The last results of scientific research came from an unlikely machine: the mixer. Scientists at the University of Plymouth in the United Kingdom wanted to investigate what materials were used to create an iPhone, so they turned to the friendly kitchen tool to stir a phone to dust. Then the researchers sodium peroxide, an oxidant added and mixed with the combination of nearly 500 degrees Celsius – which is more than 900 degrees centigrade. The idea of two geologists from the University, the project has tried “to show why we should take all the sharper interest is what is included in electrical products for everyday use,” a university representatives wrote in a press release. A goal of this experiment was to “promote the highest recycling rates as soon as the devices reach the end of their useful life,” according to the release. By chemical analysis, the researchers found that the iPhone was 33 grams of iron, chromium, and 7 grams 13 grams of silicon. But beyond that the most interesting finding is the amount of gold and silver in phones. This is 100 times more gold than what geologists call “high level,” the statement said. But research is not just jewelry. It was found, moreover, that to produce a phone that includes mine would need 10 to 15 kilograms of materials, copper, nickel, ore and gold ore. Colin Wilkins, one of the scientists behind the experiment, said the telephone industry to do their part, need to help the environment by recycling more of these materials. It is not the first time that people have tried to mix the phones, but most have tried not so much academic. Correction, March 15 The original version of this story false information to create an iPhone the amount of materials. It is 10-15 kg, 1,000 kg.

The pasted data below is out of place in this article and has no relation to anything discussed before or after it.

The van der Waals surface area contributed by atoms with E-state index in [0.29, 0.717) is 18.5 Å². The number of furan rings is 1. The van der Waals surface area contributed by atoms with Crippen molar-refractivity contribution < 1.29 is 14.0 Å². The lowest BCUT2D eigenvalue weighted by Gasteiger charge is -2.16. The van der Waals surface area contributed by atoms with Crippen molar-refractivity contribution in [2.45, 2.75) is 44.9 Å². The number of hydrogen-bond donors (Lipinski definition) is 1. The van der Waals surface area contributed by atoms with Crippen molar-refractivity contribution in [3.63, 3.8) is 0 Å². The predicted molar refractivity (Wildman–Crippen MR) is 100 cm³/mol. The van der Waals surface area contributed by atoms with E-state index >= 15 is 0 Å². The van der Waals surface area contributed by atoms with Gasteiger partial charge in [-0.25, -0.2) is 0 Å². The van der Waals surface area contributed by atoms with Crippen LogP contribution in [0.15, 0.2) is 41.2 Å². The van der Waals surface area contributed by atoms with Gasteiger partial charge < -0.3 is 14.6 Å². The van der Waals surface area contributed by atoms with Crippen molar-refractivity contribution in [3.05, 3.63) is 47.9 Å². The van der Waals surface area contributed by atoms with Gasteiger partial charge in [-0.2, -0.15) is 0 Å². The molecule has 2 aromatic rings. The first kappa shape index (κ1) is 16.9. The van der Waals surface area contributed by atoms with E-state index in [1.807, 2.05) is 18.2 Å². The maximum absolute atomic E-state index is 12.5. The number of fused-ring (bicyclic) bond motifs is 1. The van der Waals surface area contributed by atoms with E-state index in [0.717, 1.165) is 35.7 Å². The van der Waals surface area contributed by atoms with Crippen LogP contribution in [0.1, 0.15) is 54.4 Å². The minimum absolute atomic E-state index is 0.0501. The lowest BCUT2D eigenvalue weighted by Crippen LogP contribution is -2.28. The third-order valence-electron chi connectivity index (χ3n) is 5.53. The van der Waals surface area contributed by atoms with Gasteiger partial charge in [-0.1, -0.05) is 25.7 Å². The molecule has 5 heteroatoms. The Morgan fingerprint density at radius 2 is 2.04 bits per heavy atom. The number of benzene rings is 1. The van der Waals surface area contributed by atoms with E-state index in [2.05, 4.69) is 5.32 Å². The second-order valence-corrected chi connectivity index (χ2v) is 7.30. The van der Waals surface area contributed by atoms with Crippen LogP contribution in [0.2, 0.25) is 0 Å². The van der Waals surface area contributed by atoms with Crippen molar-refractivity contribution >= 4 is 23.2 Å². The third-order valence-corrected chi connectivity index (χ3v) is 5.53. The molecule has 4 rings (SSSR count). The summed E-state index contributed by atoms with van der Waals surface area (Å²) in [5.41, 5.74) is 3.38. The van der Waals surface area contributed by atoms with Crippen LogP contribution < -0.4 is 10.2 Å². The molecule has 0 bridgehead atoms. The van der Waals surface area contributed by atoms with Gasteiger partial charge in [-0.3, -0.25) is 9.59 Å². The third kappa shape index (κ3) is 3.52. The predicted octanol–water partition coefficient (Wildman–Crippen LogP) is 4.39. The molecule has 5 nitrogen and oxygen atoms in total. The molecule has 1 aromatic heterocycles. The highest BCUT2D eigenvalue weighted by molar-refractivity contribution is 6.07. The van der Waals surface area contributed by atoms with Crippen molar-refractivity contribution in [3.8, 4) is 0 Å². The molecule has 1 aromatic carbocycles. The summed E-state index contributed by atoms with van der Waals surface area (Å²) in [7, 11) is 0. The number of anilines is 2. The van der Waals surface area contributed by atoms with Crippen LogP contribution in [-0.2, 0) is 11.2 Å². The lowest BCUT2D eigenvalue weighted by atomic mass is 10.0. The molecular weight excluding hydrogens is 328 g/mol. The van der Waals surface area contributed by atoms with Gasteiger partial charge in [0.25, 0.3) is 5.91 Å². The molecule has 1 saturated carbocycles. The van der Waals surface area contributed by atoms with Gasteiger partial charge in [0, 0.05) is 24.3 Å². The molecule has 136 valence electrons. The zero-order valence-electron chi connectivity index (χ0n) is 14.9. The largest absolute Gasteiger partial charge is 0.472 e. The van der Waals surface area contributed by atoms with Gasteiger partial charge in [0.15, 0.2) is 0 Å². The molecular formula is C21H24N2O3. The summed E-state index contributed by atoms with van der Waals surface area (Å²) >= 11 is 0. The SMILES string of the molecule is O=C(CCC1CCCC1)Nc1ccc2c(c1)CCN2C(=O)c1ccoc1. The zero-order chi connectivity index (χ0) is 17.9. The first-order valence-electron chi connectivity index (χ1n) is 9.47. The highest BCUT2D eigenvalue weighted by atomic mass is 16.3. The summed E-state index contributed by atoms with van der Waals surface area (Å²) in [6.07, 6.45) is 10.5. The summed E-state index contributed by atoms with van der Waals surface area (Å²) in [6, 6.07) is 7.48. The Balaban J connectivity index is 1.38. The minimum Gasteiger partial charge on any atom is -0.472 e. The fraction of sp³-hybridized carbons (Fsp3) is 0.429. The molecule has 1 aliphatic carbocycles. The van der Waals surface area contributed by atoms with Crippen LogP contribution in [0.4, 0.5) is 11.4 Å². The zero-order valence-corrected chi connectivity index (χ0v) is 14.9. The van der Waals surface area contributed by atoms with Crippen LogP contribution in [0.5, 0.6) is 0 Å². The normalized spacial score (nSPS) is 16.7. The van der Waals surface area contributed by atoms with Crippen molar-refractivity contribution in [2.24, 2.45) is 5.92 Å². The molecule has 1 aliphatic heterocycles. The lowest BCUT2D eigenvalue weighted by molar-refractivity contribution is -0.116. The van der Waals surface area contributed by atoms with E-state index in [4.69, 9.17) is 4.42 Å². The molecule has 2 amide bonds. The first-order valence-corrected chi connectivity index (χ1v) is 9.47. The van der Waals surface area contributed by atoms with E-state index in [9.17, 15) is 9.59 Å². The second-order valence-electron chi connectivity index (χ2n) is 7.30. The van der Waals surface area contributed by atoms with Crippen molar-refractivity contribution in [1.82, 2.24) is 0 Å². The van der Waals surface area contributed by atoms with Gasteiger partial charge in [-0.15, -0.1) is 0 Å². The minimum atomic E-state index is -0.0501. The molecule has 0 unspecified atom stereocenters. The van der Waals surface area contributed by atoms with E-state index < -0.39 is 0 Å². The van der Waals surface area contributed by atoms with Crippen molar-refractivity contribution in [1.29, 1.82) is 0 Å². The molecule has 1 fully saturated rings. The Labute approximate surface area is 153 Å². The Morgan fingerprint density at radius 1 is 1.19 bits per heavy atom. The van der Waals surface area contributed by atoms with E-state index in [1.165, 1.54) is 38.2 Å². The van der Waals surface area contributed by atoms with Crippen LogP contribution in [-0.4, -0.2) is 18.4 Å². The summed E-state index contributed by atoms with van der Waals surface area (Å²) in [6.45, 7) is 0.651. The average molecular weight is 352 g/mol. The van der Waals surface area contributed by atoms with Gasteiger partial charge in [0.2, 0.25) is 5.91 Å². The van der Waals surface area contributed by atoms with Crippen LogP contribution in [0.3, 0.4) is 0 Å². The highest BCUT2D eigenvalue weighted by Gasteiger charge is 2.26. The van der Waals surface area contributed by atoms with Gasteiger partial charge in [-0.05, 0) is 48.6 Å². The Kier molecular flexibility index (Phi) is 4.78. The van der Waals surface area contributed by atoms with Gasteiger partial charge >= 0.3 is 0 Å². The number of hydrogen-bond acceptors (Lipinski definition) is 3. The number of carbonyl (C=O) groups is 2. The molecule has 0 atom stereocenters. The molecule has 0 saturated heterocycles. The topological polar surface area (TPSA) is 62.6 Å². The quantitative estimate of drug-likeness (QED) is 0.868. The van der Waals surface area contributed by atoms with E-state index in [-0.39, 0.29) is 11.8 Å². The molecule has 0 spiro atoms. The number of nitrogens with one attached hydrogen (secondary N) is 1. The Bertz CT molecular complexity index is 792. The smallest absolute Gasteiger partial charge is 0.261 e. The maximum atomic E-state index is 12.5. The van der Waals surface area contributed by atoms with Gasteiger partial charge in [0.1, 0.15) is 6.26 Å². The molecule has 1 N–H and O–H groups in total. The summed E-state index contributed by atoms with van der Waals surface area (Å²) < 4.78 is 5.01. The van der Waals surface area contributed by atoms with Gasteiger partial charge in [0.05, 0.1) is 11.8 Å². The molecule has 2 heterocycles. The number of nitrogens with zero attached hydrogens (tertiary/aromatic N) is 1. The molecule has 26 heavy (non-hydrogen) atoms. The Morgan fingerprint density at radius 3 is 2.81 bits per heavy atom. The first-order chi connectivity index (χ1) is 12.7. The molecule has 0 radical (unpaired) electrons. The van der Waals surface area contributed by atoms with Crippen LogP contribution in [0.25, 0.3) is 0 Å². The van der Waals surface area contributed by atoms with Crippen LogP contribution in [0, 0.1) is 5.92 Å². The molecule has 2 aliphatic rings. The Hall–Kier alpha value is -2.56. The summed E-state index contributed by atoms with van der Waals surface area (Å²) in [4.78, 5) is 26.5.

Science > Scientists Take a smartphone in a blender cover the content